Saturday, December 10, 2016

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Stories of Leadership: Noel C. Gillespie

Noel Gillespie has achieved a lot of succes since graduating from SDSU in 1996.

Noel C. Gillespie, ’96, is the chair of Procopio’s Medical Technology Practice Group.

Gillespie regularly assists clients with strategic patent portfolio development and implementation so as to protect their technology and help them achieve their business objectives. This process includes developing claim strategies that create market barriers and protect or create revenue streams, as well as preparing and prosecuting U.S. and foreign Patent Applications.

He has extensive experience in dealing with telecommunications companies, especially wireless telecommunications companies, wireless health, health IT, medical device companies, clean tech and software/Internet companies.

Gillespie has helped clients build portfolios and protect or build market positions in the areas of wireless sensors for health applications, smart grids, semiconductor memories, lab and chip technology and energy efficient data storage.

Tell us the highlights of your professional career.  What are your proudest achievements?

I am most proud of the fact that I was named partner at Baker McKenzie in 2007, only five years after graduating from law school. Not too many people can claim that.

As for my professional career, I’ve been able to work with a lot of companies in securing patents for their businesses, creating a lot of value.  Most people don’t know how involved, complicated and difficult that can be.  At the same time, it is very rewarding enabling engineers and entrepreneurs to secure the value of their work.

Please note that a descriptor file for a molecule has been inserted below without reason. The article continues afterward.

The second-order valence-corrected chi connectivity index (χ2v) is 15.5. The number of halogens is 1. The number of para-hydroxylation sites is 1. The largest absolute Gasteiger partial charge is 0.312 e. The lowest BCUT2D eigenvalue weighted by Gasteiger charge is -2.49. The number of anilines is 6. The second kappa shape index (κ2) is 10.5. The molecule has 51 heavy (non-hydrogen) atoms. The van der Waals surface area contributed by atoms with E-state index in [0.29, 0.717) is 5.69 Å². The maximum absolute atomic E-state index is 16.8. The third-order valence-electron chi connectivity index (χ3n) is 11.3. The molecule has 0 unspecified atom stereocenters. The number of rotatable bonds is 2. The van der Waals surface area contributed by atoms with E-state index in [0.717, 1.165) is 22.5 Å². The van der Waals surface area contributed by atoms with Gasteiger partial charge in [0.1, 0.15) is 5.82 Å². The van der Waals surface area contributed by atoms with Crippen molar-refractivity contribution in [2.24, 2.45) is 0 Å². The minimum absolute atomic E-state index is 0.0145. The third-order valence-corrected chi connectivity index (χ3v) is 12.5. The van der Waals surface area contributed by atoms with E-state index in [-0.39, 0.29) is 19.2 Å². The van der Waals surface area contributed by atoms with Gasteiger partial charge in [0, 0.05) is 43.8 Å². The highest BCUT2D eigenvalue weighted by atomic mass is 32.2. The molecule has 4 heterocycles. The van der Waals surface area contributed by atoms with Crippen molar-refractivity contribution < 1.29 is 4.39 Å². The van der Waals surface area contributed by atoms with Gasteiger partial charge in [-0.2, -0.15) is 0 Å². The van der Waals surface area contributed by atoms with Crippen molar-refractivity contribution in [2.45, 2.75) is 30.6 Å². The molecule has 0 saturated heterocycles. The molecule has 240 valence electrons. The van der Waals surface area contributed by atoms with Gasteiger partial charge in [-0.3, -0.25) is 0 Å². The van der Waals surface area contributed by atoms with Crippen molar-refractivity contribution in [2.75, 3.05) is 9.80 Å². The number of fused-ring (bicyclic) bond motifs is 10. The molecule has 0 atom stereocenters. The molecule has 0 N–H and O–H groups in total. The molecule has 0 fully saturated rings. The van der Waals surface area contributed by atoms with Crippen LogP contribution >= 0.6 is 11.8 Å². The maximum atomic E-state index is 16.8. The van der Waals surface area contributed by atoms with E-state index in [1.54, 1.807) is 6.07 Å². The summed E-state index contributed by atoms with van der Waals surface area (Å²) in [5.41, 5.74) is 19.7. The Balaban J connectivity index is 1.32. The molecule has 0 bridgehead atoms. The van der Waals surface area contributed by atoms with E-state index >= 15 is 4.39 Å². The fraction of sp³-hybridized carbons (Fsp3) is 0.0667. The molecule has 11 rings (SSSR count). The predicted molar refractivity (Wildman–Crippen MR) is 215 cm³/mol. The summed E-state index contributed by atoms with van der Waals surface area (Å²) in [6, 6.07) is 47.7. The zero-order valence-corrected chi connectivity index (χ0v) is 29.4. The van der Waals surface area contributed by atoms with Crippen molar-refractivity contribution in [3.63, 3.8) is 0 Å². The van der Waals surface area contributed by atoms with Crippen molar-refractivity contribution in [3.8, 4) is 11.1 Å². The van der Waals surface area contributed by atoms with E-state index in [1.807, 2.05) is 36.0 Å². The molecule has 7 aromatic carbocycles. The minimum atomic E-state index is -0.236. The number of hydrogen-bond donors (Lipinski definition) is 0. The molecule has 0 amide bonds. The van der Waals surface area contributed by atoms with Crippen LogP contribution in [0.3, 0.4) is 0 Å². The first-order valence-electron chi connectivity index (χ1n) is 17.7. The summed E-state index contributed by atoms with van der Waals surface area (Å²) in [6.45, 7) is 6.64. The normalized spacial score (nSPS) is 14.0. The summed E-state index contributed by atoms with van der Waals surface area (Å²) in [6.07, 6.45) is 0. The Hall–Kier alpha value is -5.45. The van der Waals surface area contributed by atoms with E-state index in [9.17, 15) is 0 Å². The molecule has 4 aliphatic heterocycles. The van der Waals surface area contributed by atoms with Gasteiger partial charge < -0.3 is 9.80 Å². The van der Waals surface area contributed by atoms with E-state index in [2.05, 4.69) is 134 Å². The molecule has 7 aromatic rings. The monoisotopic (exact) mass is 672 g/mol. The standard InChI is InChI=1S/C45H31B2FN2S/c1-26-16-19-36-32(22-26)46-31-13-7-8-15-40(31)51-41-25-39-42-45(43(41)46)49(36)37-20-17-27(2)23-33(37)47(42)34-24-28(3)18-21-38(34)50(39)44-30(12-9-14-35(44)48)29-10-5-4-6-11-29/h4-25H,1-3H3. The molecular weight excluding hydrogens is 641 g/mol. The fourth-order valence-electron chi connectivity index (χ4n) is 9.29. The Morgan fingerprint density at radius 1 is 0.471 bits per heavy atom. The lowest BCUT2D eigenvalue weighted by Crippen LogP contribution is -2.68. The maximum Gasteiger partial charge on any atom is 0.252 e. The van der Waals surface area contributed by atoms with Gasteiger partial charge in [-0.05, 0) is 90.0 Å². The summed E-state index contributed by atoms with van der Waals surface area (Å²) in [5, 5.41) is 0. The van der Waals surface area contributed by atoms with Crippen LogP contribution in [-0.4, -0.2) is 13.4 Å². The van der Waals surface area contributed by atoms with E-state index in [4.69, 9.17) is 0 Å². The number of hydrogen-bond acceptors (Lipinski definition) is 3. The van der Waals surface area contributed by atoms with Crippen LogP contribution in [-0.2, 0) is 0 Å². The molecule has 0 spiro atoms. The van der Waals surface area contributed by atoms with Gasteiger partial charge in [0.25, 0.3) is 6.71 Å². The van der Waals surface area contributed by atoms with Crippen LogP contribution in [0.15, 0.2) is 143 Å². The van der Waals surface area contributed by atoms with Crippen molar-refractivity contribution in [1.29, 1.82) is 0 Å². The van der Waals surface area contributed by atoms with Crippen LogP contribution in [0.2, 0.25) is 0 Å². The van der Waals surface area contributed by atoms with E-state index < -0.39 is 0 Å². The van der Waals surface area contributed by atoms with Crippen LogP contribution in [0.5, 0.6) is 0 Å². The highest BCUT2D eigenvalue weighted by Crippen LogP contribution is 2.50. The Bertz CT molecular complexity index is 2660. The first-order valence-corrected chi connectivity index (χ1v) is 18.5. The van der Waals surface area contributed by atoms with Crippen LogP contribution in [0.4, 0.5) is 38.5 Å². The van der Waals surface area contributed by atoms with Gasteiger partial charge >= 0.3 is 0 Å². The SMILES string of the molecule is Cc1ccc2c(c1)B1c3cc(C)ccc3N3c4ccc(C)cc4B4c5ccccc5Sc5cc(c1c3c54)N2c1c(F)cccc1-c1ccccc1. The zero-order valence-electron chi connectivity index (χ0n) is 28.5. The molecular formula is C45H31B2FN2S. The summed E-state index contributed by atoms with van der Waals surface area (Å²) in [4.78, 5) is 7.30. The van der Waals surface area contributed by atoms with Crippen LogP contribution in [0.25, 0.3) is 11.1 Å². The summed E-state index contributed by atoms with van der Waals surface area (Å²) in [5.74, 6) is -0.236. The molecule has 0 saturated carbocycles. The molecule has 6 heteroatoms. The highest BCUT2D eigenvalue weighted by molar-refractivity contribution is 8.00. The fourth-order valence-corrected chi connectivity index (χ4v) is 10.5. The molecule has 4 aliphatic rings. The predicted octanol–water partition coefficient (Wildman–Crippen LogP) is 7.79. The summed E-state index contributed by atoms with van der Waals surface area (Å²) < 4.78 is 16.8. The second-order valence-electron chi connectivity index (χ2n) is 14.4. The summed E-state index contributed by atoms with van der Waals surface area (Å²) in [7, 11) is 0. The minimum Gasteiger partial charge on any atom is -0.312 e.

Aztec Leadership Network

What’s your favorite college memory?

My favorite memory is graduation! I attended SDSU while working and raising a family so I do remember it being a lot of work, and a lot of classes. The one memory that really stands out is a special project in one of my engineering classes.  That allowed me to work on something that took me out of the classroom and lab.  It was a project that involved both my college education and my work at the time.

Who was your favorite professor and/or what was your favorite class?

My favorite classes were Digital Circuits and Optics. Those still hold special interest for me to this day.

If you were to give current SDSU students some advice, what would you say?

Have a plan. Everything is hard work, so pick a path, generate a plan and follow it.  Put everything you have into making that plan work. Having said that, it’s okay if that plan has to change or if you change your goals.  

What are you currently reading? What’s your favorite book?

I’m always reading the Bible for inspiration, and with children I do read parenting books in an effort to be a better parent. My boys and I are reading the Narnia books now. As for a favorite of mine, that would be Rembrandts in the Attic. It’s a book about unlocking the value of patents which has been my career choice.

What is your passion?

My passion is my family. My business passion is working with start-up businesses and helping them create value.  On the lighter side, I do enjoy golf and play to an eleven handicap.

What is your motto?

Put in the time to achieve the results you want.

If you won the lottery, what would you do with your winnings?

I’d make sure my family was taken care of and support my church and charities. While I’d still want to be productive and work, winning the lottery would allow me to be a little more selective in what I do.

Which trait do you value most in your friends and colleagues?

Hard work.

If you knew you could not fail, what would you attempt?

I don’t really have an answer for that.  Knowing you could not fail takes the fun out of it, doesn’t it?